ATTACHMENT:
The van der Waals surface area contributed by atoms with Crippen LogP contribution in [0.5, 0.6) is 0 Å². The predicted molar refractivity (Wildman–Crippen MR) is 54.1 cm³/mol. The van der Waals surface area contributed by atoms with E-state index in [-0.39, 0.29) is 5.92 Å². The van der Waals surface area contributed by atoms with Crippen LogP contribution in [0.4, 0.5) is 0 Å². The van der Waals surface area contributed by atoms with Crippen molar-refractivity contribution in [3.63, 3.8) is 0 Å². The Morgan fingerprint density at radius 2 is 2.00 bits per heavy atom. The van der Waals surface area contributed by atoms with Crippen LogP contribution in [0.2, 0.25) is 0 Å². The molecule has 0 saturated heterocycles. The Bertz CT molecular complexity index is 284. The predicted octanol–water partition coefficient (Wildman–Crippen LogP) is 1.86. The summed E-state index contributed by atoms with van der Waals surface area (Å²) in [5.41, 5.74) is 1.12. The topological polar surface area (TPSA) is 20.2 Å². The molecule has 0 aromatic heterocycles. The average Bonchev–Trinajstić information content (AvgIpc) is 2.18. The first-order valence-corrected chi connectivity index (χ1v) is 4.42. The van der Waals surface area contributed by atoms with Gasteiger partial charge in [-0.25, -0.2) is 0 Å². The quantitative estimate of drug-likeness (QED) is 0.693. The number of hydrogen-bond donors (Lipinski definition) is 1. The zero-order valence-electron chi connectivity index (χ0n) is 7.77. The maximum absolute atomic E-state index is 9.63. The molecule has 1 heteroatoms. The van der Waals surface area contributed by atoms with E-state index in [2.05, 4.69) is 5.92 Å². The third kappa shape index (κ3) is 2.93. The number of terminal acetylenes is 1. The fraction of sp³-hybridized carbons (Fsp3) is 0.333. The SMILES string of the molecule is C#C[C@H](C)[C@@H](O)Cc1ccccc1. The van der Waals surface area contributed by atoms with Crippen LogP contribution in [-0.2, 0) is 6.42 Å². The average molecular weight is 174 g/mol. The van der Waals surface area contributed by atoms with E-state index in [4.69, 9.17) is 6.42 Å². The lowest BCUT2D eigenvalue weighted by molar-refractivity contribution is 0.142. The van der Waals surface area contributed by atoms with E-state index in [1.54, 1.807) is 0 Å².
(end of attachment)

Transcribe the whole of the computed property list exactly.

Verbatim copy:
The van der Waals surface area contributed by atoms with Crippen LogP contribution in [0.5, 0.6) is 0 Å². The predicted molar refractivity (Wildman–Crippen MR) is 54.1 cm³/mol. The van der Waals surface area contributed by atoms with E-state index in [-0.39, 0.29) is 5.92 Å². The van der Waals surface area contributed by atoms with Crippen LogP contribution in [0.4, 0.5) is 0 Å². The van der Waals surface area contributed by atoms with Crippen molar-refractivity contribution in [3.63, 3.8) is 0 Å². The Morgan fingerprint density at radius 2 is 2.00 bits per heavy atom. The van der Waals surface area contributed by atoms with Crippen LogP contribution in [0.2, 0.25) is 0 Å². The molecule has 0 saturated heterocycles. The Bertz CT molecular complexity index is 284. The predicted octanol–water partition coefficient (Wildman–Crippen LogP) is 1.86. The summed E-state index contributed by atoms with van der Waals surface area (Å²) in [5.41, 5.74) is 1.12. The topological polar surface area (TPSA) is 20.2 Å². The molecule has 0 aromatic heterocycles. The average Bonchev–Trinajstić information content (AvgIpc) is 2.18. The first-order valence-corrected chi connectivity index (χ1v) is 4.42. The van der Waals surface area contributed by atoms with Gasteiger partial charge in [-0.25, -0.2) is 0 Å². The quantitative estimate of drug-likeness (QED) is 0.693. The number of hydrogen-bond donors (Lipinski definition) is 1. The zero-order valence-electron chi connectivity index (χ0n) is 7.77. The maximum absolute atomic E-state index is 9.63. The molecule has 1 heteroatoms. The van der Waals surface area contributed by atoms with E-state index in [2.05, 4.69) is 5.92 Å². The third kappa shape index (κ3) is 2.93. The number of terminal acetylenes is 1. The fraction of sp³-hybridized carbons (Fsp3) is 0.333. The SMILES string of the molecule is C#C[C@H](C)[C@@H](O)Cc1ccccc1. The van der Waals surface area contributed by atoms with Crippen LogP contribution in [-0.2, 0) is 6.42 Å². The average molecular weight is 174 g/mol. The van der Waals surface area contributed by atoms with E-state index in [4.69, 9.17) is 6.42 Å². The lowest BCUT2D eigenvalue weighted by molar-refractivity contribution is 0.142. The van der Waals surface area contributed by atoms with E-state index in [1.54, 1.807) is 0 Å².